Sometime you may want to repeat your last experiment as closely as possible but leave out the autolyse and make your dough in the usual manner, including your normal sequencing of ingredients. That might tell us whether the autolyse is a beneficial method for your dough.
As far as increasing the amount of milk kefir poolish, I'd like to think about that for a while. As you well know, perhaps better than most, there has to be a balance between the amount of poolish and the several phases of the fermentation protocol. Based on what you reported in earlier posts, the last dough you made used a milk kefir poolish that was prefermented at room temperature for 12 hours, then incorporated into a final dough that was fermented at room temperature for 8 hours and then placed into the deli case for 2 days, and, after removing from the deli case, allowed to temper at room temperature for 6 hours before using. I hope I got that right. If you only change the amount of milk kefir poolish and leave everything else the same, you are likely to end up with a more fermented dough and possibly end up with even less crust color. So, I believe that you would have to change the durations of the three phases of the fermentation protocol (prefermentation of the poolish, fermentation of the final dough, and the temper of the final dough before using). From what you have reported to date, I agree with you that it is harder to tell how long to let the milk kefir poolish and finished dough ferment. It sounds like the milk kefir poolish doesn't exhibit the same behavior as your preferment Lehmann dough with the IDY, particularly with respect to the break point. It may ultimately turn out that the exact timing of the use of the preferment is not critical to success and that you might succeed well enough just by using time as the primary measurement. Of course, that might change some with the time of year.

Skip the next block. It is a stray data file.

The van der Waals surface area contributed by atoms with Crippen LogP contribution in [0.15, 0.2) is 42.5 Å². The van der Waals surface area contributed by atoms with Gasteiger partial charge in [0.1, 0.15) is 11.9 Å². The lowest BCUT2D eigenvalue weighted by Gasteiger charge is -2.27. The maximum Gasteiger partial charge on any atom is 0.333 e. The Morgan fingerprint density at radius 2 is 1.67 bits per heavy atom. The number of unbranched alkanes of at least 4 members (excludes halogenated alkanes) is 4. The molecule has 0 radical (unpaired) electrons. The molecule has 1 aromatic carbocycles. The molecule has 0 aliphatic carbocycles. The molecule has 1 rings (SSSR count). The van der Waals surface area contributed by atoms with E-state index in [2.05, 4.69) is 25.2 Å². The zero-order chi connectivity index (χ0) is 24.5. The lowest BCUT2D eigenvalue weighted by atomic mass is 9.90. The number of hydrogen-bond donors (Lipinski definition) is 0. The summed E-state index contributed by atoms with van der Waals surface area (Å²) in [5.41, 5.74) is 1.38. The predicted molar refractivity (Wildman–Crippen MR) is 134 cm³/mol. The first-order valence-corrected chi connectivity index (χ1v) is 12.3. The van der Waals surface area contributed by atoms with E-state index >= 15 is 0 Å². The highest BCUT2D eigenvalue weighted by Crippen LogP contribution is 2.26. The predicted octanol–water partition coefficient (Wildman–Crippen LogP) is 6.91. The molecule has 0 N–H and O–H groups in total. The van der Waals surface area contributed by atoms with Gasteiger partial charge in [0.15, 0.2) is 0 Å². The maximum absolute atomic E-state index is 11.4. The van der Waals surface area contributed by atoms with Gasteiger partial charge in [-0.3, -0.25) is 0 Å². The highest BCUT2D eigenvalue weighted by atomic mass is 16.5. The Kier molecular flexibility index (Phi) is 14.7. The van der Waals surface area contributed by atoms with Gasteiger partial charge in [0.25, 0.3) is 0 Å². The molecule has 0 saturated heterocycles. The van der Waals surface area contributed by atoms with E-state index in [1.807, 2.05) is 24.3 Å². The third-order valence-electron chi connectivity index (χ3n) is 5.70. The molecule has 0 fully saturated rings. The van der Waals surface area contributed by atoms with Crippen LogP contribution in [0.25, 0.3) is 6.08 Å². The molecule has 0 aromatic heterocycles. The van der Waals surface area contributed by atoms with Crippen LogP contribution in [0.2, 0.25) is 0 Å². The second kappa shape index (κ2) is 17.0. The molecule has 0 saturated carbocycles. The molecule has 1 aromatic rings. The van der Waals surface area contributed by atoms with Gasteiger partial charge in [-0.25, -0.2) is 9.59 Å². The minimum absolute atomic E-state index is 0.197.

I will report back in a while after I have thought this matter through some more.